A bearded Joe Manganiello in a torn-up raincoat asks a teenager in a seedy dive bar: "Do you know anything about string theory?" The teen, Hamster, an aspiring crime reporter played by Skylan Brooks, shakes his head. Manganiello's homeless superhero responds, "Ok. Uh, shit."
This is Archenemy, an original superhero crime thriller from director Adam Egypt Mortimer (Daniel Isn't Real) in his third feature film. In a new twist on the superhero story, Mortimer outmaneuvers "edgy" shows like Watchmen and The Boys with a new wrinkle in the genre's cape: What if a superhero was real but no one believed them?
What unfolds is an unusual adventure about trust and friendship forged in a world without truth or justice. Though Archenemy isn't the most elaborate or thoughtful take on superhero stories, it's enthralling in its own approach to the genre.
Opening in theaters and digital on December 11, Archenemy is about the unlikely bond between two individuals: Hamster, who yearns to escape hood life by working as a crime blogger for a vapid Gen-Z lifestyle website; and Max Fist, an alcoholic and crystal meth-addicted homeless man who claims to be a stranded superhero from another dimension. Meanwhile, Hamster's sister, Indigo (Zolee Griggs), gets wrapped up in a criminal underworld that forces Max Fist to spring into action without his superpowers.
If one chooses to believe Max Fist (and Archenemy really wants that question to drive your interest), he arrived on Earth during a climactic battle against his arch-nemesis, Cleo (Amy Seimetz), where Fist punched through a vortex that brought him to our world. He now lives on the streets, stranded, drunk, and powerless. "I smashed my way to this bullshit reality to save Chromia," Manganiello gruffs through shots of whiskey paid for by bored bar patrons. A short few minutes later, he buys crystal meth from a corner dealer.
Do I believe Max Fist? That's the central question of Archenemy. As Manganiello utters lines with nonsense phrases like "cosmic blood" and "solar guns" through inebriation, Archenemy toys with audiences who are likely just as confused or unconvinced as Hamster.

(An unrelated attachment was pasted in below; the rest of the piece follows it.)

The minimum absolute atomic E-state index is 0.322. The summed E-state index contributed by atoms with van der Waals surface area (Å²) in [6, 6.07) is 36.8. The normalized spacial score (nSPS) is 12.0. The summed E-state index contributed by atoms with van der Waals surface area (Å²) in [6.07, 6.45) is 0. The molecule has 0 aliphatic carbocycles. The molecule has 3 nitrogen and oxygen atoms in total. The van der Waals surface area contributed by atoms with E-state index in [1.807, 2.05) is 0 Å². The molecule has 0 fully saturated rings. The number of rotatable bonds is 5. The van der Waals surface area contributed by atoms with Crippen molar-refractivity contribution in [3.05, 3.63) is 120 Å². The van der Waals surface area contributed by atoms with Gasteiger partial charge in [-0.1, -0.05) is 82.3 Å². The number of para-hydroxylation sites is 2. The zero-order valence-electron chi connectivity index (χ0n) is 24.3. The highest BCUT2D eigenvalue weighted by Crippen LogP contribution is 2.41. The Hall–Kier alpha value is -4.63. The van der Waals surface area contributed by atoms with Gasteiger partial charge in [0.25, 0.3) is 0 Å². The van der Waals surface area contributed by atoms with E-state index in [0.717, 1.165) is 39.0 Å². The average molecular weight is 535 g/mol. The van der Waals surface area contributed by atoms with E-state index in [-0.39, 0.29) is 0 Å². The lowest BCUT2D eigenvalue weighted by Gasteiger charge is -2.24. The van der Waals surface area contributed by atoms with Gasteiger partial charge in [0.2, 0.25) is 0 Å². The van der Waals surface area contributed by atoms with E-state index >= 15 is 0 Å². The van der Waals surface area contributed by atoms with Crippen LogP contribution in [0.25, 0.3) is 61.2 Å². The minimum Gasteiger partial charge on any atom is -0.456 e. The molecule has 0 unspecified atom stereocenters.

Supporting the ambiguity are animated sequences — illustrated in arresting pink and blue palettes — that reveal Max Fist's origins (or delusions) on Chromia and occupy that inner space between reality and fantasy. This cleverly creates a stark division between "superheroes" and "reality" while giving Archenemy its own identity above other "dark" comic book movies. The darkest thing about Archenemy isn't its gruesome violence, though there's plenty of it. It's not knowing if Max Fist is for real.
In 2020, superheroes aren't so cast-iron that even Archenemy's competently subversive appeal isn't enough to rethink everything. Superheroes have gotten the "dark and gritty" treatment for decades, and even films pre-Marvel Cinematic Universe challenge conventions. (Kick-Ass, the superhero movie based on Mark Millar's aggressive comic book series, turned 10 years old this year. We've been at this for a while.) In a time when Watchmen wins Emmy trophies and there is (hilariously misguided) Homelander cosplay at protests, Archenemy isn't bringing anything terribly new to the table. But it still knows how to serve a mean dish.
Archenemy also delivers some not-so-subtle visual commentary on which types of superheroes could actually exist in the real world. In Max Fist's head, he's a noble god-like Superman. But when the plot escalates in our gritty, crime-ridden dimension, his costume strongly evokes Marvel's brutal vigilante, the Punisher. One can't help but feel that Archenemy doesn't believe in real superheroes, either.
Manganiello is easily the MVP of Archenemy. As Max Fist, he takes flight as a brute with a Silver Age scientist's mouth. Through his earnest delivery of lines like, "There's a fragment of cosmic blood in this synthetic analog" (whilst looking at a finger's pinch of meth), Archenemy's unique alchemy of comic book fun and neo-noir crime drama is made crystal clear. It's a fish out of water situation. Max Fist is a Marv Wolfman superhero interrupting a Michael Mann movie, and Archenemy knows how to make that the best movie possible.
Archenemy is an overall fantastic feature that loves superhero stories and seeks to push the genre into new territory, but it's not always successful. The surprisingly unambiguous ending, which provides an answer to Max Fist's story, cuts the movie at its feet. And the rough animation in the movie's comic-inspired scenes also suggests it might have benefited from a slightly bigger budget.
But the journey of Archenemy is more fun than its destination. So long as you're willing to believe a drunk in a raincoat blabbering about cosmic dimensions, you might find yourself on a worthwhile ride.
Archenemy will be released in theaters and on Digital and VOD December 11.